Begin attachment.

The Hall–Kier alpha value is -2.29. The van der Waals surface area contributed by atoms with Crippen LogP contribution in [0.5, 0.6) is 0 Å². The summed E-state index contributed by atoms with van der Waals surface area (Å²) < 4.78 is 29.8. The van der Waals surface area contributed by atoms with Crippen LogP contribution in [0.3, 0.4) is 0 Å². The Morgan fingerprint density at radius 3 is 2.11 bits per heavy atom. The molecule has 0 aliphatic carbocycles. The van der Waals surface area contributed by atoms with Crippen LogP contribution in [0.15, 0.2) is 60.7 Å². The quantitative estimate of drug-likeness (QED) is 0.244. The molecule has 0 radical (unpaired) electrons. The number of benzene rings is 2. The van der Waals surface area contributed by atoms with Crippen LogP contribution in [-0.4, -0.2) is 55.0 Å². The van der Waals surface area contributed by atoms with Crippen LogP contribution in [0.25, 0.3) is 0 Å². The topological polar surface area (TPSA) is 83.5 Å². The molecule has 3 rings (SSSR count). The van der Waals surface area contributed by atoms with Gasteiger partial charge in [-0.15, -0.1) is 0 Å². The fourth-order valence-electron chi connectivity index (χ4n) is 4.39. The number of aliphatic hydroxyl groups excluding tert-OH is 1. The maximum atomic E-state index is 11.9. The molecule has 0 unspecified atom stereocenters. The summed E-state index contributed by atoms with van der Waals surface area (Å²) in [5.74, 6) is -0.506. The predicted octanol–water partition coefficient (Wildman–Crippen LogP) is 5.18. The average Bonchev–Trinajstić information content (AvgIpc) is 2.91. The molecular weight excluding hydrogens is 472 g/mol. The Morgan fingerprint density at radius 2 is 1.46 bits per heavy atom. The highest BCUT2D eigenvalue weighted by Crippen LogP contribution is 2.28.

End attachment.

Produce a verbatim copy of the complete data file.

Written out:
The Hall–Kier alpha value is -2.29. The van der Waals surface area contributed by atoms with Crippen LogP contribution in [0.5, 0.6) is 0 Å². The summed E-state index contributed by atoms with van der Waals surface area (Å²) < 4.78 is 29.8. The van der Waals surface area contributed by atoms with Crippen LogP contribution in [0.3, 0.4) is 0 Å². The Morgan fingerprint density at radius 3 is 2.11 bits per heavy atom. The molecule has 0 aliphatic carbocycles. The van der Waals surface area contributed by atoms with Crippen LogP contribution in [0.15, 0.2) is 60.7 Å². The quantitative estimate of drug-likeness (QED) is 0.244. The molecule has 0 radical (unpaired) electrons. The number of benzene rings is 2. The van der Waals surface area contributed by atoms with Crippen LogP contribution in [-0.4, -0.2) is 55.0 Å². The van der Waals surface area contributed by atoms with Crippen LogP contribution in [0.25, 0.3) is 0 Å². The topological polar surface area (TPSA) is 83.5 Å². The molecule has 3 rings (SSSR count). The van der Waals surface area contributed by atoms with Gasteiger partial charge in [-0.15, -0.1) is 0 Å². The fourth-order valence-electron chi connectivity index (χ4n) is 4.39. The number of aliphatic hydroxyl groups excluding tert-OH is 1. The maximum atomic E-state index is 11.9. The molecule has 0 unspecified atom stereocenters. The summed E-state index contributed by atoms with van der Waals surface area (Å²) in [5.74, 6) is -0.506. The predicted octanol–water partition coefficient (Wildman–Crippen LogP) is 5.18. The average Bonchev–Trinajstić information content (AvgIpc) is 2.91. The molecular weight excluding hydrogens is 472 g/mol. The Morgan fingerprint density at radius 2 is 1.46 bits per heavy atom. The highest BCUT2D eigenvalue weighted by Crippen LogP contribution is 2.28.